Are There Anti-Semitic Tropes in Obama’s Memoir?

Writing in The Australian, economist Henry Ergas noticed something in Obama’s memoir that has so far been ignored by the mainstream media. Or perhaps it was just never seen before because, really, how many people who bought Obama’s absurd book (which is only the first volume of his presidential memoirs) actually read the thing?

According to Ergas, “The silence that has greeted the former US president’s description of Nicolas Sarkozy in his book reflects the normalisation of casual anti-Semitism on the ‘progressive’ side of politics.”

What did Obama say about Sarkozy?

The words leap out and grab you. Former President Barack Obama characterizes no other world leader in anything like the terms he reserves for former French President Nicolas Sarkozy.

In his recent memoir, Obama tells us that Sarkozy is a “quarter Greek Jew.” Little wonder, then, that Sarkozy has “dark, expressive, Mediterranean features,” which resemble the exaggerated, often distorted figures “of a Toulouse-Lautrec painting.”

Little wonder, too, that he is “all emotional outbursts and overblown rhetoric,” while his conversation, which reflects unbridled ambition and incessant pushiness, “swoops from flattery to bluster to genuine insight.”

Here’s the full passage in context.

“One might have thought Obama was deliberately directing at Sarkozy the insults notoriously hurled at Benjamin Disraeli (1804-1881), the first person of Jewish birth to become Britain’s prime minister,” muses Ergas. “The colonial administrator Lord Cromer said of Disraeli that he was driven by ‘a tenacity of purpose’ that was ‘a Jewish characteristic.’ With his swarthy, ‘Oriental features,’ Disraeli was consumed by an ‘addiction’ to the ‘passionate outbursts’ and ‘excesses of flattery’ that were the hallmarks of his ‘nimble-witted’ race.”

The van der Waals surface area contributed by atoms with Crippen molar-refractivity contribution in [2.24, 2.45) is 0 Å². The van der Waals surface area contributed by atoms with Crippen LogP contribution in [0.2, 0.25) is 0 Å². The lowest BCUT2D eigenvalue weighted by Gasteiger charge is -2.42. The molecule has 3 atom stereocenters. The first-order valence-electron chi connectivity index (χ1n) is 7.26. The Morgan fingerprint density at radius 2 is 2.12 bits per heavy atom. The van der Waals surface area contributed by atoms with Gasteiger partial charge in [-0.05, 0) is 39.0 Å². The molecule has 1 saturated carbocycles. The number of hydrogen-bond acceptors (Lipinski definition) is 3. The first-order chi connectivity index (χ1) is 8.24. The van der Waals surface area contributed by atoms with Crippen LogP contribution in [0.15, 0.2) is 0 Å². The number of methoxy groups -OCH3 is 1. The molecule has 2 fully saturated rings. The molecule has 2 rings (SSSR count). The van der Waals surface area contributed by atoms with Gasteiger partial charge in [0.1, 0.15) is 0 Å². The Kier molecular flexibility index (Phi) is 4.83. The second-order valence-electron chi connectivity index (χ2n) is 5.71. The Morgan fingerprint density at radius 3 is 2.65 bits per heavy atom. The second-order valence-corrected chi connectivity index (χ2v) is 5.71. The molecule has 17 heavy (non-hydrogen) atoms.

Ergas argues that Obama was echoing Cromer’s depiction of Disraeli, and that “the traits Obama attributes to Sarkozy — from oily complexion to pushy, self-centered assertiveness — were at the heart of the anti-Semitic caricature of the Jew that crystallized, with murderous consequences, in the 19th century.”

“If anti-Semitism involves using the label ‘Jew’ to evoke, emphasize or explain an interrelated complex of unattractive attributes, Obama’s description of Sarkozy is unquestionably anti-Semitic,” Ergas contends, before noting that “not one of the gushing reviews” from left-wing papers like the New York Times or the Washington Post, “considered Obama’s statement even worth mentioning.”

He makes a valid point. The political left assumes a moral high ground on diversity, so ready to be offended at words so innocent they have to be dubbed “micro-aggressions” so they can virtue-signal their own “anti-racist” bonafides.

In fairness, Obama’s casual anti-Semitism during his eight years at the White House makes his unflattering depiction of Sarkozy seem trivial by comparison, but imagine if Donald Trump wrote such a thing.